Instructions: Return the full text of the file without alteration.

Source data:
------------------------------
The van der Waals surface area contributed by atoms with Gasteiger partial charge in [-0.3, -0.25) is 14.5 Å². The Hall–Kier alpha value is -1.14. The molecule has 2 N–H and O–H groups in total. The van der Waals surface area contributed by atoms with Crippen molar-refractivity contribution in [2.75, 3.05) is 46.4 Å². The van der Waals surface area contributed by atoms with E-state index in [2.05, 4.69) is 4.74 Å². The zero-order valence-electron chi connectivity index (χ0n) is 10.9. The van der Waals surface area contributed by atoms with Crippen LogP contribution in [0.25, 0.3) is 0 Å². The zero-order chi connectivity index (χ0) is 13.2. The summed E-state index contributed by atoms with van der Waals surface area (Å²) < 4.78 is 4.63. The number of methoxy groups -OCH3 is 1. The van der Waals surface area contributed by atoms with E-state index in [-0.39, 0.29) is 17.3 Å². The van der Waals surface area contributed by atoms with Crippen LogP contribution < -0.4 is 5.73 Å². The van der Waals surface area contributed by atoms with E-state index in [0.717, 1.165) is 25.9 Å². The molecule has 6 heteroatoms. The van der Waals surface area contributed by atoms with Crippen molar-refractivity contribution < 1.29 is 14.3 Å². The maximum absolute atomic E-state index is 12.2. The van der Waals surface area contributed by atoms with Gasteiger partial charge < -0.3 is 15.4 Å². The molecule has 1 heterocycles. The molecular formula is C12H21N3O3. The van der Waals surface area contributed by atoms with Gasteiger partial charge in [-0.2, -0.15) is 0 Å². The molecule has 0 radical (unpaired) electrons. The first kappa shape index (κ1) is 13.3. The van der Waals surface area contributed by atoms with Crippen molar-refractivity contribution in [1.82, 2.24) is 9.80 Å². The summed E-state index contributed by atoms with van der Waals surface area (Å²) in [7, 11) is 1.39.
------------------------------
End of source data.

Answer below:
The van der Waals surface area contributed by atoms with Gasteiger partial charge in [-0.3, -0.25) is 14.5 Å². The Hall–Kier alpha value is -1.14. The molecule has 2 N–H and O–H groups in total. The van der Waals surface area contributed by atoms with Crippen molar-refractivity contribution in [2.75, 3.05) is 46.4 Å². The van der Waals surface area contributed by atoms with E-state index in [2.05, 4.69) is 4.74 Å². The zero-order valence-electron chi connectivity index (χ0n) is 10.9. The van der Waals surface area contributed by atoms with Crippen LogP contribution in [0.25, 0.3) is 0 Å². The zero-order chi connectivity index (χ0) is 13.2. The summed E-state index contributed by atoms with van der Waals surface area (Å²) < 4.78 is 4.63. The number of methoxy groups -OCH3 is 1. The van der Waals surface area contributed by atoms with E-state index in [-0.39, 0.29) is 17.3 Å². The van der Waals surface area contributed by atoms with Crippen LogP contribution < -0.4 is 5.73 Å². The van der Waals surface area contributed by atoms with E-state index in [0.717, 1.165) is 25.9 Å². The molecule has 6 heteroatoms. The van der Waals surface area contributed by atoms with Crippen molar-refractivity contribution < 1.29 is 14.3 Å². The maximum absolute atomic E-state index is 12.2. The van der Waals surface area contributed by atoms with Gasteiger partial charge < -0.3 is 15.4 Å². The molecule has 1 heterocycles. The molecular formula is C12H21N3O3. The van der Waals surface area contributed by atoms with Gasteiger partial charge in [-0.2, -0.15) is 0 Å². The molecule has 0 radical (unpaired) electrons. The first kappa shape index (κ1) is 13.3. The van der Waals surface area contributed by atoms with Crippen molar-refractivity contribution in [1.82, 2.24) is 9.80 Å². The summed E-state index contributed by atoms with van der Waals surface area (Å²) in [7, 11) is 1.39.